The National  Memo Logo

Smart. Sharp. Funny. Fearless.

Monday, December 09, 2019 {{ new Date().getDay() }}

Reprinted with permission from Alternet

With Democrats in the U.S. House of Representatives moving ahead with an impeachment inquiry against President Donald Trump, those who are old enough to have witnessed previous impeachments — Richard Nixon in the 1970s, Bill Clinton in the late 1990s — have been sharing their memories. Joe Lockhart, who served as White House press secretary under the Clinton Administration from 1998-2000, has vivid memories of Clinton’s impeachment — and according to Lockhart, the Trump White House is ill-prepared for impeachment.

In an October 3 article for the Washington Post, Lockhart explains, “While I may not be rooting for Trump, I have a keen sense of what his staff is going through right now. An impeachment inquiry exacerbates all the stresses and anxieties that already exist in any White House. The media magnifies the slightest development; dire predictions of imminent demise are commonplace.”

Lockhart, in his article, recalls that during Clinton’s impeachment, some people in the 1998/1999 White House resorted to dark humor to cope.

“Perhaps the defining aspect of this period was its sheer unpredictability,” Lockhart recalls. “The best way to describe the experience is by recalling the day the president was impeached: December 19, 1998. It was as normal a Saturday as you could expect, knowing that the vote was coming. We knew the outcome, and we had a strategy. We would say this was all partisan, and the president would stay focused on the people’s business. Simple. People in the administration believed it, and that was our message for that day.”

Lockhart emphasizes that as stressful as Clinton’s impeachment was, “it was comforting to know who was in there with me.” And Lockhart quickly adds that in 2019, his “sense” is that “this White House” lacks that amount of camaraderie and organization.

“Their lawyers have yet to develop a legal theory to extricate the president from his predicament and instead, seem to be devoting all their energies to stonewalling Congress,” Lockhart asserts. “No ‘war room’ has been set up to plan the response.”

Lockhart also says of the Trump White House, “Political and communications infrastructure is nonexistent, with internal factions vying for control. In the meantime, the official response to developments seems to be whatever the first thing the president thinks to say. Everything seems to run from Trump’s Twitter account.”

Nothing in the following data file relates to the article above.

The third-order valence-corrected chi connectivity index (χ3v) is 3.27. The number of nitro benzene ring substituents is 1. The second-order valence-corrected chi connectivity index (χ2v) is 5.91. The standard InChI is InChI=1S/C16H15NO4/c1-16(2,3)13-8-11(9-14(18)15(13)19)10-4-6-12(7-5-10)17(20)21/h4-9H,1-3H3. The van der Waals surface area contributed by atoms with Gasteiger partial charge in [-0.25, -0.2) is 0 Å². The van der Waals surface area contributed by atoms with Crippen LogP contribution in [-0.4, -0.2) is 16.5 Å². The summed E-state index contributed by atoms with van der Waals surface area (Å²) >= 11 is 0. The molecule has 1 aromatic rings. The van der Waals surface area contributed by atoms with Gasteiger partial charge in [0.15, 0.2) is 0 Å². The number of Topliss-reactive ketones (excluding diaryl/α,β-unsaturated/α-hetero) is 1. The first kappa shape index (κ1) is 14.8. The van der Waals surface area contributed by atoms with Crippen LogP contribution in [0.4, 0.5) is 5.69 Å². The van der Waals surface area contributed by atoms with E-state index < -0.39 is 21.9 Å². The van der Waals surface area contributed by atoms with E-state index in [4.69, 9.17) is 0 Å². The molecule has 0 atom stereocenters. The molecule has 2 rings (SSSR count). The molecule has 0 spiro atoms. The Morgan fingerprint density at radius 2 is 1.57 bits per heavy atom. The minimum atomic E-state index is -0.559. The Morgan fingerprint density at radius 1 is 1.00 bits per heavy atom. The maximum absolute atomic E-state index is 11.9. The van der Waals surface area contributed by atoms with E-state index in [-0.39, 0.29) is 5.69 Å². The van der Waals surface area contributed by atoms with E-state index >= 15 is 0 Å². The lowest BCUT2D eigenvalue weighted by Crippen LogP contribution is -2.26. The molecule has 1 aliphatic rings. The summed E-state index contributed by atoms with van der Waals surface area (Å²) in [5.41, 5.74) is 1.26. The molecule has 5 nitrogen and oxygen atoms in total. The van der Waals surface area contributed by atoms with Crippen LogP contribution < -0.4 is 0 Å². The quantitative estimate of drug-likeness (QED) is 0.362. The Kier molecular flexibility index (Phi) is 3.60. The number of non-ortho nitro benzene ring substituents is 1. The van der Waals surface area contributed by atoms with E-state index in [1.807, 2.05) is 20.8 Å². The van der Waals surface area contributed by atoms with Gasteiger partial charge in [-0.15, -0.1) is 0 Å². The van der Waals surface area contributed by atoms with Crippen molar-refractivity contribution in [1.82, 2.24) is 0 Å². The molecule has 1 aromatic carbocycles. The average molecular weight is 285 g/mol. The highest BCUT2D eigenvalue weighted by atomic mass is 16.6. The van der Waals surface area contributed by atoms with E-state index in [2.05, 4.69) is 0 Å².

The former Clinton White House press secretary doesn’t do any gloating in his Washington Post article. Even though he worked in a Democratic administration, he gives the impression that he feels badly for people in the Trump Administration — having lived through impeachment himself. And Lockhart concludes his article by stressing that the Trump Administration is staring a political tempest in the face and lacks a coherent strategy for coping with it.

“Even if they had everything prepared, I still don’t think they know what is about to hit them,” Lockhart asserts. “With no signs of a strategy and with a loose-cannon president, I can only wish this White House the best of luck. It will need it.”


Start your day with National Memo Newsletter

Know first.

The opinions that matter. Delivered to your inbox every morning

Lauren and Jayson Boebert

The neighbors of Representative Lauren Boebert (R-CO) dialed 911 after a wild altercation with her husband, Jayson Boebert, after he reportedly threatened them and ran over their mailbox.

According to The Denver Post, Boebert’s Colorado neighbors called the cops before 9 pm on August 4, warning the 911 dispatcher that Jayson, who neighbors say is as “dumb as a post” was on a rampage.

Keep reading... Show less

Donald Trump, left, and O.J. Simpson

“This is sad, O.J.” That’s what Ron Shipp, a police officer and friend of O.J. Simpson, said on the stand at Simpson’s murder trial when he learned the defense was trying to suggest that the former football player was framed.

Donald Trump has often been compared to Benito Mussolini, George Wallace and Richard Nixon, with the last two, at least, looking a little better than he does on close inspection. Now add O.J., who — like Trump — tried to cover his guilt with the time-honored approach of so many defendants: by blaming the police.

Keep reading... Show less
{{ }}